MOSCOW (Sputnik) – Previous reports placed the launch date for the vessel billed as the world’s largest and most powerful vessel of its kind at May 26, to coincide with the 160-year anniversary of the Baltic Shipyard.
"The launch is somewhat postponed, for a time determined in weeks, but not more than a month," Rosatomflot Director General Vyacheslav Ruksha told RIA Novosti, noting that the moved schedule was "absolutely uncritical."
Ruksha lauded the shipyard, part of the United Shipbuilding Corporation, for continuing work despite the financial difficulties.
"I am confident that we will complete the assembly of the icebreaker’s large equipment before the end of this year. The icebreaker will be completely ‘assembled’ before the summer of 2017, then nuclear fuel loading will start. In any case, we aim to enter the mooring trials by the end of 2017, as stated in the contract," Ruksha said.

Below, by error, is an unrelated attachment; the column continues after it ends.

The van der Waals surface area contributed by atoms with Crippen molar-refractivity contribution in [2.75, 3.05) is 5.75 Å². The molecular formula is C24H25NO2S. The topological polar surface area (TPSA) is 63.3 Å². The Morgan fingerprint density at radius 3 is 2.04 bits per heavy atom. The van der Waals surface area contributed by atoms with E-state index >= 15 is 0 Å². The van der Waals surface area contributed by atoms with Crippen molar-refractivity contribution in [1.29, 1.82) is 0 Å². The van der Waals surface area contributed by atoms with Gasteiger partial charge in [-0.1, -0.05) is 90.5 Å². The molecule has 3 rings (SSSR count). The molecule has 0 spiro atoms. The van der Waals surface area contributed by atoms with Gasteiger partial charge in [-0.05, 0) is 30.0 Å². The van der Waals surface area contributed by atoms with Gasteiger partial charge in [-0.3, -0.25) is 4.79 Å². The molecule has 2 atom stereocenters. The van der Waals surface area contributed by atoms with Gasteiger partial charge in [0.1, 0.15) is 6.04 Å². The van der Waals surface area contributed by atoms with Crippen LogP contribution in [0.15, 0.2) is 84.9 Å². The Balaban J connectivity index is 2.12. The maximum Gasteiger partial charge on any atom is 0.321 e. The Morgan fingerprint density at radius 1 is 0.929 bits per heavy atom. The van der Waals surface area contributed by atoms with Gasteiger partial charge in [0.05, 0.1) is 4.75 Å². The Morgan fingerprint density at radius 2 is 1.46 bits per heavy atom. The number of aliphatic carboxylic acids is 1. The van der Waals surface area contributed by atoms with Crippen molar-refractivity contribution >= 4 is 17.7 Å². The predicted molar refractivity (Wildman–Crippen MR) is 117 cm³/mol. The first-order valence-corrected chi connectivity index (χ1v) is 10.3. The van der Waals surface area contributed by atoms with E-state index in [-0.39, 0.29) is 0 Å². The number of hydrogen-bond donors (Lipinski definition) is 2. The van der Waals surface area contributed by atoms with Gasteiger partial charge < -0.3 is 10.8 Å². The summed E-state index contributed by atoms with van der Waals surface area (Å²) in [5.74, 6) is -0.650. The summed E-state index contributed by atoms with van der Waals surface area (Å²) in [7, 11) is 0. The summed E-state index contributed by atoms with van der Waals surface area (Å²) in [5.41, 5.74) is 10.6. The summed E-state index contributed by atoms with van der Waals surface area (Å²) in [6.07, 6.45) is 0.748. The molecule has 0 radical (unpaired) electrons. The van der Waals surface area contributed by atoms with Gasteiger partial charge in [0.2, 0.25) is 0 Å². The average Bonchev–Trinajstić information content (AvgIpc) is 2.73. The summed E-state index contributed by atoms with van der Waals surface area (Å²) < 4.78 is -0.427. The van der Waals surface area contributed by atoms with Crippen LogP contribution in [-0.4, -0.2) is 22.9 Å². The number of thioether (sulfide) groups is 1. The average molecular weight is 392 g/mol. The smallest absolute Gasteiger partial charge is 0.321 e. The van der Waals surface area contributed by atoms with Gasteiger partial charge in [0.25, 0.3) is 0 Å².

In 2014, the Baltic Shipyard signed a contract worth 84.4 billion rubles ($1.2 billion under the current exchange rate) with Russia’s state-run atomic energy agency Rosatom to build two Project 22220 icebreakers by 2020. The ships will be commissioned in December 2019 and December 2020 respectively.
In a separate deal, the Russian atomic agency paid 37 billion rubles (roughly $1.1 billion in 2012) for Project 22220’s maiden ship, named the Arktika. It was laid down in November 2013 and is due to be launched in December 2017.